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Let's say there are two people on a bank account. They both file taxes independently and aren't married or anything. Who then pays the taxes for the 1099-INT? Can the payments be split 50/50? Should both parties pay 100% of the 1099-INT taxes?

  • Just to be clear - this is a 'joint owner', someone with full ownership rights of the account, and not anything else? – Joe Oct 15 '15 at 19:17
  • See answers to this question for both some details that might be relevant and for the different kinds of 'joint'. – Joe Oct 15 '15 at 19:18
  • Yah - by "joint owner" I mean someone with full ownership rights of the account. The linked question is interesting. Benjamin Chambers's answer would I guess be an answer to this question and duffbeer703's seems to cover some of it as well. So idk if marking this question as a duplicate of that one is appropriate or not lol. – neubert Oct 15 '15 at 21:03
  • If you consider it sufficient then it can be a duplicate for sure - it's a matter of what you as the asker consider I think in this case, as it's sort-of a duplicate (at least in my mind). It's not clearly a duplicate (as the question part is really quite different), so I doubt we'd mark it as one unless you considered it. – Joe Oct 15 '15 at 21:48
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Generally, the person listed "first" on the account is the person considered to receive the interest on the account, and is the one that the bank issues the 1099-INT to. (See "SSN for joint account" in Publication 550.) For more specific details about your account, you could contact the bank and they could let you know which person is the "primary" person. If you do nothing else, and this arrangement is acceptable to the owners, that person will include the interest in his or her income, and the other owner (or owners) on the account won't need to do anything about it.

If you want to allocate the interest differently for tax purposes (such as your proposal that you want to split the income 50/50), it's possible to do so, but it involves quite a bit of paperwork. The person who received the 1099-INT needs to file Form 1040 Schedule B and subtract the amount of interest that should "belong" to the other person as a "Nominee Distribution", and then issue their own 1099-INT to the other person for that amount of interest, so that the other person can appropriately list it on their own return. For details, see the section on "Nominee distributions" in Publication 550. I think the situation you describe is very similar to the Example listed there of an account shared between siblings with an agreement for 30% to go to the sister:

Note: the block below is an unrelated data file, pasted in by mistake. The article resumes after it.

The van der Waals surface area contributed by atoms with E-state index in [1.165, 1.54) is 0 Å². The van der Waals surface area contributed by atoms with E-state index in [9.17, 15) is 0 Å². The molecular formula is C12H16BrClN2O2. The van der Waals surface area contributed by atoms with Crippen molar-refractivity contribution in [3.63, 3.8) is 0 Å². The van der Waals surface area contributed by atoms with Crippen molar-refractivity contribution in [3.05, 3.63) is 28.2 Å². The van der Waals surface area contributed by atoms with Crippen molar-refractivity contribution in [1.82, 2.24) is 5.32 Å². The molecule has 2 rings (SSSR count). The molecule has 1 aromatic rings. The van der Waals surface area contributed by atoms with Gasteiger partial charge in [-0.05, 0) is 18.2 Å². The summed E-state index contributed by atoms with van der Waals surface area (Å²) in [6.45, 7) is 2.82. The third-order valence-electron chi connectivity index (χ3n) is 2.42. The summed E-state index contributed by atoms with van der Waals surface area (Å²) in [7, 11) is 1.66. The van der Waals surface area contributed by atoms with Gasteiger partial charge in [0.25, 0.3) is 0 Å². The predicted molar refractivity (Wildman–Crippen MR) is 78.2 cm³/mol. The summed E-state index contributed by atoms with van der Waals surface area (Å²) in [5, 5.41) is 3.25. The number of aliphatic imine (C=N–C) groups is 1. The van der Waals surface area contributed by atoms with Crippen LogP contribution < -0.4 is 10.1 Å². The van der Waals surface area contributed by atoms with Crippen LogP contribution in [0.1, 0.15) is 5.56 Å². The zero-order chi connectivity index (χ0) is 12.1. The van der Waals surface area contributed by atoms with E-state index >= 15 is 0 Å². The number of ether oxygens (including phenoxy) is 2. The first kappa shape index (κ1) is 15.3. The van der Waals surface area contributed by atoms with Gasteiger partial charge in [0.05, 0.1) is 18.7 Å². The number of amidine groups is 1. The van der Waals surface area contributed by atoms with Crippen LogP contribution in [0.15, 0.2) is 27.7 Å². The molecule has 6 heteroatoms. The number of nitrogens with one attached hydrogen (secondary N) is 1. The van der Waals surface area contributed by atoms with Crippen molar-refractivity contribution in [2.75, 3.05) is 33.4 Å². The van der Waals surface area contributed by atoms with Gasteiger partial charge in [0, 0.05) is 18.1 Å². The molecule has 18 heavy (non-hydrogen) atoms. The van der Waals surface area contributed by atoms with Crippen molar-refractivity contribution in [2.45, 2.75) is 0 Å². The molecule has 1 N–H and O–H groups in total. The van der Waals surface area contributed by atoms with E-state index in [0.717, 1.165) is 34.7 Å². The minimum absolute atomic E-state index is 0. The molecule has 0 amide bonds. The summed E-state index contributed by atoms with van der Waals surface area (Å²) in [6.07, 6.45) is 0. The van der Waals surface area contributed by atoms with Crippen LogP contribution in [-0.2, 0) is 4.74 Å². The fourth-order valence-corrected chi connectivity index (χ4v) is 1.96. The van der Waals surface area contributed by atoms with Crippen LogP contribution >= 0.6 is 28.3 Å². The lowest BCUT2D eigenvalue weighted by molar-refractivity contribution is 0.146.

Example.

You and your sister have a joint savings account that paid $1,500 interest for 2016. Your sister deposited 30% of the funds in this account, and you and she have agreed to share the yearly interest income in proportion to the amount each of you has invested. Because your SSN was given to the bank, you received a Form 1099-INT for 2016 that includes the interest income earned belonging to your sister. This amount is $450, or 30% of the total interest of $1,500.

You must give your sister a Form 1099-INT by January 31, 2017, showing $450 of interest income she earned for 2016. You must also send a copy of the nominee Form 1099-INT, along with Form 1096, to the Internal Revenue Service Center by February 28, 2017 (March 31, 2017, if you file Form 1099-INT electronically). Show your own name, address, and SSN as that of the “Payer” on the Form 1099-INT. Show your sister's name, address, and SSN in the blocks provided for identification of the “Recipient.”

When you prepare your own federal income tax return, report the total amount of interest income, $1,500, on Schedule B (Form 1040A or 1040), Part I, line 1, and identify the name of the bank that paid this interest. Show the amount belonging to your sister, $450, as a subtraction from a subtotal of all interest on Schedule B (Form 1040A or 1040) and identify this subtraction as a “Nominee Distribution.” (Your sister will report the $450 of interest income on her own tax return, if she has to file a return, and identify you as the payer of that amount.)

Another option, if there's enough interest involved that the tax on it is worth keeping track of and so you want to split the interest income but not deal with quite as much paperwork, is just for the person who isn't issued the 1099-INT to give a "gift" each year to the person who is issued the 1099-INT for the amount of tax caused by their "share" of the interest. This probably works best for a fairly informal arrangement and if the people involved are in similar tax brackets.

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